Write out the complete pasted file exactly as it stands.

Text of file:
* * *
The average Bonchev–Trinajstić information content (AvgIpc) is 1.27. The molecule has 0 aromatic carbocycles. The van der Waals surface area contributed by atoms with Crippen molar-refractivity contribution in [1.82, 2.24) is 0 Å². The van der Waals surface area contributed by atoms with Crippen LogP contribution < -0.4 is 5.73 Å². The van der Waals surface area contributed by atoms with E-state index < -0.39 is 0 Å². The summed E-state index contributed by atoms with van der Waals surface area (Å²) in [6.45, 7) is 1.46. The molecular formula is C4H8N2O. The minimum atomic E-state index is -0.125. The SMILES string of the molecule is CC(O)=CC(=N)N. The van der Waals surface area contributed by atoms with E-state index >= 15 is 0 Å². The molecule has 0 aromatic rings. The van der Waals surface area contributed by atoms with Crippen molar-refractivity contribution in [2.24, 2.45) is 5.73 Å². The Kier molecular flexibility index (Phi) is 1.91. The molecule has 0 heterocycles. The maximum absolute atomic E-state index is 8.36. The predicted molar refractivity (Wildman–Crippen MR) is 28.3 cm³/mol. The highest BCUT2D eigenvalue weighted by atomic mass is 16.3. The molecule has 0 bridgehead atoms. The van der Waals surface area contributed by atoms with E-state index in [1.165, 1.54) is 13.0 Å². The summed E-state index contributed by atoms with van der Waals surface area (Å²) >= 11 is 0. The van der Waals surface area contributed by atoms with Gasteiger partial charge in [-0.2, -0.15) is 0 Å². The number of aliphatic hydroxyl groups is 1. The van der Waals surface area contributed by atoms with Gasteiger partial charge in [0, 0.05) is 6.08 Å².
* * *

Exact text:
The average Bonchev–Trinajstić information content (AvgIpc) is 1.27. The molecule has 0 aromatic carbocycles. The van der Waals surface area contributed by atoms with Crippen molar-refractivity contribution in [1.82, 2.24) is 0 Å². The van der Waals surface area contributed by atoms with Crippen LogP contribution < -0.4 is 5.73 Å². The van der Waals surface area contributed by atoms with E-state index < -0.39 is 0 Å². The summed E-state index contributed by atoms with van der Waals surface area (Å²) in [6.45, 7) is 1.46. The molecular formula is C4H8N2O. The minimum atomic E-state index is -0.125. The SMILES string of the molecule is CC(O)=CC(=N)N. The van der Waals surface area contributed by atoms with E-state index >= 15 is 0 Å². The molecule has 0 aromatic rings. The van der Waals surface area contributed by atoms with Crippen molar-refractivity contribution in [2.24, 2.45) is 5.73 Å². The Kier molecular flexibility index (Phi) is 1.91. The molecule has 0 heterocycles. The maximum absolute atomic E-state index is 8.36. The predicted molar refractivity (Wildman–Crippen MR) is 28.3 cm³/mol. The highest BCUT2D eigenvalue weighted by atomic mass is 16.3. The molecule has 0 bridgehead atoms. The van der Waals surface area contributed by atoms with E-state index in [1.165, 1.54) is 13.0 Å². The summed E-state index contributed by atoms with van der Waals surface area (Å²) >= 11 is 0. The van der Waals surface area contributed by atoms with Gasteiger partial charge in [-0.2, -0.15) is 0 Å². The number of aliphatic hydroxyl groups is 1. The van der Waals surface area contributed by atoms with Gasteiger partial charge in [0, 0.05) is 6.08 Å².